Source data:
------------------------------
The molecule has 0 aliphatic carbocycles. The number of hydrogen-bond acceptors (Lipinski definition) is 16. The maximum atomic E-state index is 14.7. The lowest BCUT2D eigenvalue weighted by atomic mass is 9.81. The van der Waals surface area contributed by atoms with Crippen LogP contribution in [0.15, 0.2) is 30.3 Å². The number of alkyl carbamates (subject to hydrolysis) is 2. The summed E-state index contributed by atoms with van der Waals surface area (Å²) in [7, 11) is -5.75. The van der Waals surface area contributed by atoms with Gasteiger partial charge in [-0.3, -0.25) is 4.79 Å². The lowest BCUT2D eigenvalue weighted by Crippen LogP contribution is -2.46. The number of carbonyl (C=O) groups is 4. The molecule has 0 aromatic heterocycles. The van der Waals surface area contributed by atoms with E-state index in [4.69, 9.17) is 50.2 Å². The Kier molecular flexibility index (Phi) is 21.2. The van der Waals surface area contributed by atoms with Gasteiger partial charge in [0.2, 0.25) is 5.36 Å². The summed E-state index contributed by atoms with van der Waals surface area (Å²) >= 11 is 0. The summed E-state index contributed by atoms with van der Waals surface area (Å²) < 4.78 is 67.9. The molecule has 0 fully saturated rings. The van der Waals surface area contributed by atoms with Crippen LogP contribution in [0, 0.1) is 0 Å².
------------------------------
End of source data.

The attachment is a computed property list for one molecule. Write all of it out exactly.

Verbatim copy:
The molecule has 0 aliphatic carbocycles. The number of hydrogen-bond acceptors (Lipinski definition) is 16. The maximum atomic E-state index is 14.7. The lowest BCUT2D eigenvalue weighted by atomic mass is 9.81. The van der Waals surface area contributed by atoms with Crippen LogP contribution in [0.15, 0.2) is 30.3 Å². The number of alkyl carbamates (subject to hydrolysis) is 2. The summed E-state index contributed by atoms with van der Waals surface area (Å²) in [7, 11) is -5.75. The van der Waals surface area contributed by atoms with Gasteiger partial charge in [-0.3, -0.25) is 4.79 Å². The lowest BCUT2D eigenvalue weighted by Crippen LogP contribution is -2.46. The number of carbonyl (C=O) groups is 4. The molecule has 0 aromatic heterocycles. The van der Waals surface area contributed by atoms with E-state index in [4.69, 9.17) is 50.2 Å². The Kier molecular flexibility index (Phi) is 21.2. The van der Waals surface area contributed by atoms with Gasteiger partial charge in [0.2, 0.25) is 5.36 Å². The summed E-state index contributed by atoms with van der Waals surface area (Å²) >= 11 is 0. The summed E-state index contributed by atoms with van der Waals surface area (Å²) < 4.78 is 67.9. The molecule has 0 fully saturated rings. The van der Waals surface area contributed by atoms with Crippen LogP contribution in [0, 0.1) is 0 Å².